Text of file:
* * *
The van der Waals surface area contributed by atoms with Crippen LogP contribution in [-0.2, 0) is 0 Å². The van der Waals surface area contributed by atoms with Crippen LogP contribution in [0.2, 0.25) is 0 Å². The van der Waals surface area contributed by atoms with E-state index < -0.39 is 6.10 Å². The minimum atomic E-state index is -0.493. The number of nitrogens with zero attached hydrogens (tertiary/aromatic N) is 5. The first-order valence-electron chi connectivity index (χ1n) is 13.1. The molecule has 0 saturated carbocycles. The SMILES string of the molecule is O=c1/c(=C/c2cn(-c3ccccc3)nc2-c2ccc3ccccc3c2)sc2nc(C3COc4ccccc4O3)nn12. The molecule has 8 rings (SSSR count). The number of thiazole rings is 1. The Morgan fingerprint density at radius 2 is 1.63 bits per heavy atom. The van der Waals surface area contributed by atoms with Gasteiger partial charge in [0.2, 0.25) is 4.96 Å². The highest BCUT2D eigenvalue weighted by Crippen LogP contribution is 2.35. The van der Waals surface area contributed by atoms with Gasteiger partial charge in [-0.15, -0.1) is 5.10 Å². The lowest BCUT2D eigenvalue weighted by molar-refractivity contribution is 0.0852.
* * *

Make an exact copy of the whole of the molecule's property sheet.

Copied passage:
The van der Waals surface area contributed by atoms with Crippen LogP contribution in [-0.2, 0) is 0 Å². The van der Waals surface area contributed by atoms with Crippen LogP contribution in [0.2, 0.25) is 0 Å². The van der Waals surface area contributed by atoms with E-state index < -0.39 is 6.10 Å². The minimum atomic E-state index is -0.493. The number of nitrogens with zero attached hydrogens (tertiary/aromatic N) is 5. The first-order valence-electron chi connectivity index (χ1n) is 13.1. The molecule has 0 saturated carbocycles. The SMILES string of the molecule is O=c1/c(=C/c2cn(-c3ccccc3)nc2-c2ccc3ccccc3c2)sc2nc(C3COc4ccccc4O3)nn12. The molecule has 8 rings (SSSR count). The number of thiazole rings is 1. The Morgan fingerprint density at radius 2 is 1.63 bits per heavy atom. The van der Waals surface area contributed by atoms with Gasteiger partial charge in [0.2, 0.25) is 4.96 Å². The highest BCUT2D eigenvalue weighted by Crippen LogP contribution is 2.35. The van der Waals surface area contributed by atoms with Gasteiger partial charge in [-0.15, -0.1) is 5.10 Å². The lowest BCUT2D eigenvalue weighted by molar-refractivity contribution is 0.0852.